Reporter's Notebook: Ad:Tech San Francisco

  • by May 25, 2004
SAN FRANCISCO -- Online publishers and portals want to beg, borrow or steal media dollars from marketers' TV and other offline media budgets, but exactly how they do so? Broadband video advertising is at least one strategy, according to publishers, portals and technology providers attending the Ad:Tech trade show here.

Their rationale: If the eyeballs are online, so should the dollars should be. Just how to aggregate TV audiences online was the topic du jour on Monday during the conference session "Leveraging Interactive Broadcast and Broadband."

Chas Edwards, vice president-business development, CNET Networks, said consumers find TV commercials online less intrusive than when the same spots are viewed on TV. He cited Yankelovich research showing that 64 percent of consumers find TV ads extremely annoying and 77 percent of TiVo users skip commercials. Edwards said CNET would eventually replace most of its graphics with video.

ESPN Motion Director and General Manager Ed Davis, and AtomShockwave CEO Mika Salmi both said their video products were designed to be downloadable in order to maintain control over the quality of the video delivery. Davis said a new feature on ESPN Motion would enable users to send video clips to friends who haven't downloaded Motion. Despite the fact that the application must be downloaded versus the company streaming it, ESPN's Motion product has been popular with advertisers and users. is selling Motion inventory during the broadcast network and cable upfronts. In fact, one-third of the ad inventory on is earmarked for Motion, according to Riley McDonough, VP-advertising,

Microsoft's MSN, by contrast, is in no hurry to sell MSN Video Service inventory. "We are now preparing our sales force for general sales [of the MSN Video Service] but our business is not guided by the broadcast TV upfront," says Stephen Moss, general manager, advertising and sales, MSN. Moss, who's been heading the east and central regions for MSN ad sales, has recently segued to a larger role, managing national field sales.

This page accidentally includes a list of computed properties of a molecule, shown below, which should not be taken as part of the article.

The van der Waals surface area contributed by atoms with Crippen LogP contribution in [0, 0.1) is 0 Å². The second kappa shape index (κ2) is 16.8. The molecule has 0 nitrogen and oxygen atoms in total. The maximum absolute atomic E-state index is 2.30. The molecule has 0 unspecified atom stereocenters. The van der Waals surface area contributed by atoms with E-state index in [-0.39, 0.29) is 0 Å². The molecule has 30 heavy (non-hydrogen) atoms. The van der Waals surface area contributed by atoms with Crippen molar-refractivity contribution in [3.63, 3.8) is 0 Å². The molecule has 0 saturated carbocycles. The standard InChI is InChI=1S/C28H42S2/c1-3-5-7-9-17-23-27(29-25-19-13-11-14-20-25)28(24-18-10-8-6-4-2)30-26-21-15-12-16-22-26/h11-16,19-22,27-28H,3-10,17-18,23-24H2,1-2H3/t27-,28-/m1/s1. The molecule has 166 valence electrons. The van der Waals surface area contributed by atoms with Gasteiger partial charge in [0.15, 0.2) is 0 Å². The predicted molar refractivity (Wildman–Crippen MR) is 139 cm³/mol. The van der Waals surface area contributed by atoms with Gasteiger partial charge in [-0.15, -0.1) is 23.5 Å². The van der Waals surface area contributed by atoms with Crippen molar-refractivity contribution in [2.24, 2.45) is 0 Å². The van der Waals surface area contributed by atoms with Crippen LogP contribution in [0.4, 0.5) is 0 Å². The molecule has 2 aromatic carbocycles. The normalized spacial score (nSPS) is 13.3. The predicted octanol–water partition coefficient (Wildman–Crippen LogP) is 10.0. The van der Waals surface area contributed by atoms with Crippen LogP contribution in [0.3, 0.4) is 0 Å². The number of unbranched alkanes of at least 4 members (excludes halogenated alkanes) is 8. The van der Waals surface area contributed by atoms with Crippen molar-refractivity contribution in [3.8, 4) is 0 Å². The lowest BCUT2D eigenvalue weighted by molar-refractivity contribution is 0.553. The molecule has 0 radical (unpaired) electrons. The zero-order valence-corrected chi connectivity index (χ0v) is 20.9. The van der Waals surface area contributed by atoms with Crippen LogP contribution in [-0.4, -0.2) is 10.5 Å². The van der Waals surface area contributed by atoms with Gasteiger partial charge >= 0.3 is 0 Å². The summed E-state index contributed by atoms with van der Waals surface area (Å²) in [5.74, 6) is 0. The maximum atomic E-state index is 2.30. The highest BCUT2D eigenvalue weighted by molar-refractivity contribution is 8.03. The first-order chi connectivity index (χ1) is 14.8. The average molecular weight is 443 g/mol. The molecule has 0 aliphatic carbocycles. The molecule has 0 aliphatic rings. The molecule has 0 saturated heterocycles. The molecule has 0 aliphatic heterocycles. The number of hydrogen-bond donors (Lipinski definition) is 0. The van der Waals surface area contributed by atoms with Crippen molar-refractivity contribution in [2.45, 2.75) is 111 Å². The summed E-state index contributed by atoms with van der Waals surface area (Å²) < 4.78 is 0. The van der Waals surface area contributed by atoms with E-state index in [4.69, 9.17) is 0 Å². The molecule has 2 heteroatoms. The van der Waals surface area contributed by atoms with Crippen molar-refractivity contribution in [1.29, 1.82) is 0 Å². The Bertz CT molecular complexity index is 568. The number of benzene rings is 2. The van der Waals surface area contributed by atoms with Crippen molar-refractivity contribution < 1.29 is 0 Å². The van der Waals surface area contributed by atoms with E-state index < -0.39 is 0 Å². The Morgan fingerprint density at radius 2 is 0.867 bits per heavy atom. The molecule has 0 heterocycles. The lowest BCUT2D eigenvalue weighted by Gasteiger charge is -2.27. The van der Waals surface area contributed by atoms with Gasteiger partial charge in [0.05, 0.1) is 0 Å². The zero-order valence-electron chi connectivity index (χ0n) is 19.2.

Moss says MSN took a conservative approach to selling the video service which launched in January, "This wasn't about seeing how many advertisers we could sign on as quickly as possible; our goal is to manage the process well." Disney Travel and Sprint PCS have recently begun appearing on the service and MSN's streaming video evangelist Todd Herman says "6 or 7 new advertisers will start to appear" on the service in coming weeks and months. MSN's deal with Fox Sports, the portal's deal with ESPN expires June 30, is also likely to spawn new advertisers for the Video Service.

The rise of consumer control, a la TiVo and the Web, is fueling online creativity, according to participants on a panel called "Leveraging Interactive Broadcast and Broadband, Impact of Brand Exposure Duration." Karim Sanajabi, executive vice president, Carat Interactive, showed attendees a campaign the agency launched for Adidas. The "Impossible is Nothing" campaign featured video ads that ran on MSN and Yahoo!. Sanajabi said the effort generated 5 million views and lifted brand awareness by 6 percent. Carat's campaign promoting MTV's Sunday Stew yielded a cost-per-thousand of $3.17 and generated a 50 percent increase in viewership.

Maven Networks CEO Hilmi Ozguc showed an Internet video campaign promoting the film "Master and Commander" which generated a 26 percent click-through for ticket purchases. Maven technology powered downloads of the movie trailer and behind-the-scenes footage. A campaign to promote Virgin Music artist Ben Harper offered a "send to a friend" feature whereby senders could get a free, previously unreleased single to download. Ozguc says the online promotion helped triple Virgin's fan database for the artist.

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